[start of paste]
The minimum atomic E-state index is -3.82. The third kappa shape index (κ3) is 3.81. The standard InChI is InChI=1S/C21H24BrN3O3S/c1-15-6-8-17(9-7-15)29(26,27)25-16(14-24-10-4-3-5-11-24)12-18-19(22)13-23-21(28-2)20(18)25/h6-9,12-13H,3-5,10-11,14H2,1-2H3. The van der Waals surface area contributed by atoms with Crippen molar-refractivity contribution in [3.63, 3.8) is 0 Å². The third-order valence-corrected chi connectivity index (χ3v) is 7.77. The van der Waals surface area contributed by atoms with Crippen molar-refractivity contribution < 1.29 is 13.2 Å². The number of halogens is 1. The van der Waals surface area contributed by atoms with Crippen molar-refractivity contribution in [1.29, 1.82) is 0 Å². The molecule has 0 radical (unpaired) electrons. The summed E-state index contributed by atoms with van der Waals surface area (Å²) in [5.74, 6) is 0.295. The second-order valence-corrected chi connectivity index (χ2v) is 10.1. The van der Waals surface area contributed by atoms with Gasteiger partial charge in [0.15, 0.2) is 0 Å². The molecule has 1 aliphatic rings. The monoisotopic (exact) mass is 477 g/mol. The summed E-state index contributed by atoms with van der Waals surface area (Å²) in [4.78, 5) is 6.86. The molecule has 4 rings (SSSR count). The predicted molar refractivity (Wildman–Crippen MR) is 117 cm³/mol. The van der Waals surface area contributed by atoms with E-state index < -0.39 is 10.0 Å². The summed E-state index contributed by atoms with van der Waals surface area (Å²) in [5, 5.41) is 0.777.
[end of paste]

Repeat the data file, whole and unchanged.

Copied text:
The minimum atomic E-state index is -3.82. The third kappa shape index (κ3) is 3.81. The standard InChI is InChI=1S/C21H24BrN3O3S/c1-15-6-8-17(9-7-15)29(26,27)25-16(14-24-10-4-3-5-11-24)12-18-19(22)13-23-21(28-2)20(18)25/h6-9,12-13H,3-5,10-11,14H2,1-2H3. The van der Waals surface area contributed by atoms with Crippen molar-refractivity contribution in [3.63, 3.8) is 0 Å². The third-order valence-corrected chi connectivity index (χ3v) is 7.77. The van der Waals surface area contributed by atoms with Crippen molar-refractivity contribution < 1.29 is 13.2 Å². The number of halogens is 1. The van der Waals surface area contributed by atoms with Crippen molar-refractivity contribution in [1.29, 1.82) is 0 Å². The molecule has 0 radical (unpaired) electrons. The summed E-state index contributed by atoms with van der Waals surface area (Å²) in [5.74, 6) is 0.295. The second-order valence-corrected chi connectivity index (χ2v) is 10.1. The van der Waals surface area contributed by atoms with Gasteiger partial charge in [0.15, 0.2) is 0 Å². The molecule has 1 aliphatic rings. The monoisotopic (exact) mass is 477 g/mol. The summed E-state index contributed by atoms with van der Waals surface area (Å²) in [4.78, 5) is 6.86. The molecule has 4 rings (SSSR count). The predicted molar refractivity (Wildman–Crippen MR) is 117 cm³/mol. The van der Waals surface area contributed by atoms with E-state index < -0.39 is 10.0 Å². The summed E-state index contributed by atoms with van der Waals surface area (Å²) in [5, 5.41) is 0.777.